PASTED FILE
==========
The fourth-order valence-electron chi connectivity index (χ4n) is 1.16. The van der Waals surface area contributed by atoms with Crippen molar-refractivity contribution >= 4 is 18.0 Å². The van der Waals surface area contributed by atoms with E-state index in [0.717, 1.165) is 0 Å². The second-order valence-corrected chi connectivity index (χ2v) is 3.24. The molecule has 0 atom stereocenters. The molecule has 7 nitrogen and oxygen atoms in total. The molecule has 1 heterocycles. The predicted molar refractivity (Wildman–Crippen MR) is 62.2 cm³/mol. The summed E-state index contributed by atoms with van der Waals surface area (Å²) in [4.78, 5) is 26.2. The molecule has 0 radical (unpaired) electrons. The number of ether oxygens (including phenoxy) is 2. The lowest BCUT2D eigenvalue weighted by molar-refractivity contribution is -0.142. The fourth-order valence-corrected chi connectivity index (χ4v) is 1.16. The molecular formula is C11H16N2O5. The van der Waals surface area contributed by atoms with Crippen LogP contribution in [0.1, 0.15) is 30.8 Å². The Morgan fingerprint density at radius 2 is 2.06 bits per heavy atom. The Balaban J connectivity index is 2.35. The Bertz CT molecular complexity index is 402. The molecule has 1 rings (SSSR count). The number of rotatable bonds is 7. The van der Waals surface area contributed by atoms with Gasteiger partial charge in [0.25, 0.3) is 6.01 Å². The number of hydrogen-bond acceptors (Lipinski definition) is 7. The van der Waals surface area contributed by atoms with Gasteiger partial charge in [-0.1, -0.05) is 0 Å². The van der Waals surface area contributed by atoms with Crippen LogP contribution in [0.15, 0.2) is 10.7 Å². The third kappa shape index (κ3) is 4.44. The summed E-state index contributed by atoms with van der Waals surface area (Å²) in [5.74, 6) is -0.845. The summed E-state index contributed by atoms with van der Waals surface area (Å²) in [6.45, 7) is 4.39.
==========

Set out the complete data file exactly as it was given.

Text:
The fourth-order valence-electron chi connectivity index (χ4n) is 1.16. The van der Waals surface area contributed by atoms with Crippen molar-refractivity contribution >= 4 is 18.0 Å². The van der Waals surface area contributed by atoms with E-state index in [0.717, 1.165) is 0 Å². The second-order valence-corrected chi connectivity index (χ2v) is 3.24. The molecule has 0 atom stereocenters. The molecule has 7 nitrogen and oxygen atoms in total. The molecule has 1 heterocycles. The predicted molar refractivity (Wildman–Crippen MR) is 62.2 cm³/mol. The summed E-state index contributed by atoms with van der Waals surface area (Å²) in [4.78, 5) is 26.2. The molecule has 0 radical (unpaired) electrons. The number of ether oxygens (including phenoxy) is 2. The lowest BCUT2D eigenvalue weighted by molar-refractivity contribution is -0.142. The fourth-order valence-corrected chi connectivity index (χ4v) is 1.16. The molecular formula is C11H16N2O5. The van der Waals surface area contributed by atoms with Crippen LogP contribution in [0.1, 0.15) is 30.8 Å². The Morgan fingerprint density at radius 2 is 2.06 bits per heavy atom. The Balaban J connectivity index is 2.35. The Bertz CT molecular complexity index is 402. The molecule has 1 rings (SSSR count). The number of rotatable bonds is 7. The van der Waals surface area contributed by atoms with Gasteiger partial charge in [0.25, 0.3) is 6.01 Å². The number of hydrogen-bond acceptors (Lipinski definition) is 7. The van der Waals surface area contributed by atoms with Gasteiger partial charge in [-0.1, -0.05) is 0 Å². The van der Waals surface area contributed by atoms with Crippen LogP contribution in [0.15, 0.2) is 10.7 Å². The third kappa shape index (κ3) is 4.44. The summed E-state index contributed by atoms with van der Waals surface area (Å²) in [5.74, 6) is -0.845. The summed E-state index contributed by atoms with van der Waals surface area (Å²) in [6.45, 7) is 4.39.